Power outages can be more than a minor nuisance. Extreme weather can knock out the electric grid for days to weeks at a time. Even for shorter outage durations, those with electricity-dependent medical equipment or who have home-based businesses are deeply impacted by loss of power.
More intense and frequent severe weather events are prompting many to consider off-grid solutions for energy during prolonged power outages. Gas-powered generators are a traditional choice for residential power generation, but new battery storage systems coupled with solar panels can also be a solution. There are pros and cons for each type of backup power system, so consumers should consider their personal power needs and budget.
Sizing your home energy needs is a first step to deciding which system to install. Evaluate if it is necessary to power the whole house or just a few critical appliances. Tally up the reported energy use of each appliance that needs to remain operational to get a rough estimate of minimal energy needs. This can be a guide to choosing your backup power option with enough capacity.
Gas-powered generators have the lowest upfront costs. These can either be portable, permanent or stand-by systems.
Portable generators typically cost between $400 and $1,500 and can use roughly 20 gallons of gasoline per day. Gas-powered generators are noisy and have the least output, making them more suited to occasional, short-duration power outages. Portable generators can be manually connected to a circuit panel, but an electrician must install a manual transfer switch to protect appliances from a power surge once electricity is restored. If not connected to a circuit breaker, appliances can be plugged directly into the generator but require a long, heavy-duty extension cord for safe operation. Portable generators also must be operated in well-ventilated areas and shielded from wet weather.
The U.S. Consumer Product Safety Commission estimates there are 80 deaths per year from carbon monoxide (CO) exposure due to improperly operated portable generators. Availability of gasoline can also be a challenge during severe weather, and long-term storage of gasoline requires proper containers and stabilizers.
Permanent, or standby, generators typically cost $2,000 to $5,000 and can have installation costs that run from a few thousand dollars to $10,000. These are connected directly to a residence and can be turned on automatically in the event of a power outage. Permanent generators can run on natural gas or propane. If connected to a natural gas line, these can run indefinitely and power an entire home. Standby generators are suitable for frequent outages or occasional but sustained outages.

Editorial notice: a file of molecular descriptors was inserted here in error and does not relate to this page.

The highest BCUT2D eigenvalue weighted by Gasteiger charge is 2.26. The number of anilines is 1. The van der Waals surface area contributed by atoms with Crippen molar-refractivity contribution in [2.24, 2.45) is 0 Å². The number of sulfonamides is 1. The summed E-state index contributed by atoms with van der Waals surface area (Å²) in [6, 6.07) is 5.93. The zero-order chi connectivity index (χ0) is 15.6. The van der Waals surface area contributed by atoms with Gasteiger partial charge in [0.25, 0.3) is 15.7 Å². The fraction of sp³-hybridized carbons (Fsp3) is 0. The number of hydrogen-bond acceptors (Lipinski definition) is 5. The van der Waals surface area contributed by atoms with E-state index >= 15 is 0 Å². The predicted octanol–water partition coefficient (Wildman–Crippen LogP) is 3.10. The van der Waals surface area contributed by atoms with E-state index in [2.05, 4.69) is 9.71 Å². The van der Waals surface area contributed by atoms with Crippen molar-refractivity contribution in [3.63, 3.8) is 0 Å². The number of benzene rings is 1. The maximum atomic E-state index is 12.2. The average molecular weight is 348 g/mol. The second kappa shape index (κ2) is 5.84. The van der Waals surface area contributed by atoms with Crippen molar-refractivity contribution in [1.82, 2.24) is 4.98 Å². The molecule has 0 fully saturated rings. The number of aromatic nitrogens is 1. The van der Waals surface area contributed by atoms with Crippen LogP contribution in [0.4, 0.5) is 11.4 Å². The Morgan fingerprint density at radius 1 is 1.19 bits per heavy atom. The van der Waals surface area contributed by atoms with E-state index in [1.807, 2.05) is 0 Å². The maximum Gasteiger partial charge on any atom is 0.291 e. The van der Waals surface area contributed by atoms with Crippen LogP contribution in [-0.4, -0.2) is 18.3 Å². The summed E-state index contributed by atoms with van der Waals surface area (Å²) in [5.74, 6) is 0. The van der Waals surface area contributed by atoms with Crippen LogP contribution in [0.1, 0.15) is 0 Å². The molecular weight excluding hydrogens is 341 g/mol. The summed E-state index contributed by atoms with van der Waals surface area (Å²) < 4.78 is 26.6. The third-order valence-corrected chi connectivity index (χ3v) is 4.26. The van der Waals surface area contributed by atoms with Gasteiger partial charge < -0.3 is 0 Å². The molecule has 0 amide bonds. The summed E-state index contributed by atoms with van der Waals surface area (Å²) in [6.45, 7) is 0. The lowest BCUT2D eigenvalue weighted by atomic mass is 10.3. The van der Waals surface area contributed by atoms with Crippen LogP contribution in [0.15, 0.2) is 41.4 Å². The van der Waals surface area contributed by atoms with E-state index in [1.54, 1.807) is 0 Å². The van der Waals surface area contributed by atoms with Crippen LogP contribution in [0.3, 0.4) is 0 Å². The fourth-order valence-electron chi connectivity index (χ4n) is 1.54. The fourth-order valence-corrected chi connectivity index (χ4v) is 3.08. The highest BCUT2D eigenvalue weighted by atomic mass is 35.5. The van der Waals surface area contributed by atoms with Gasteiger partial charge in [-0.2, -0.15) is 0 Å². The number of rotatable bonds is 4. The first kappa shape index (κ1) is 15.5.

Overall expenses for a solar and battery storage combination are much higher than a generator. The National Renewable Energy Lab estimates the average U.S. cost for installation to be around $1,200 to $1,500 per kilowatt of system capacity. This estimate includes the cost of the battery, installation, permitting and inspection costs and is done at the time of solar panel installation. Adding a battery storage system to an existing solar installation is significantly more expensive and may require an inverter change. Compared to generators, this option is quieter and does not create local emissions like CO. The upside of a solar and battery storage system is the ability to offset the higher initial investment costs through year-round energy savings. Consumers can also take advantage of time-of-use rates and use stored energy during times when the cost of energy is highest. In states that allow net metering, excess solar energy can be sold back to the utility (check with your electric co-op first). However, a battery storage system can only provide 10 to 15 hours of continuous power. In weather situations that limit solar power generation, this would not be a long-term solution.
There can be sizeable upfront costs for both generators and battery storage systems, but backup systems can bring great peace of mind when the power goes out. If you have questions about backup power options, contact your local electric cooperative.
Katherine Loving writes on consumer and cooperative affairs for the National Rural Electric Cooperative Association, the national trade association representing more than 900 local electric cooperatives.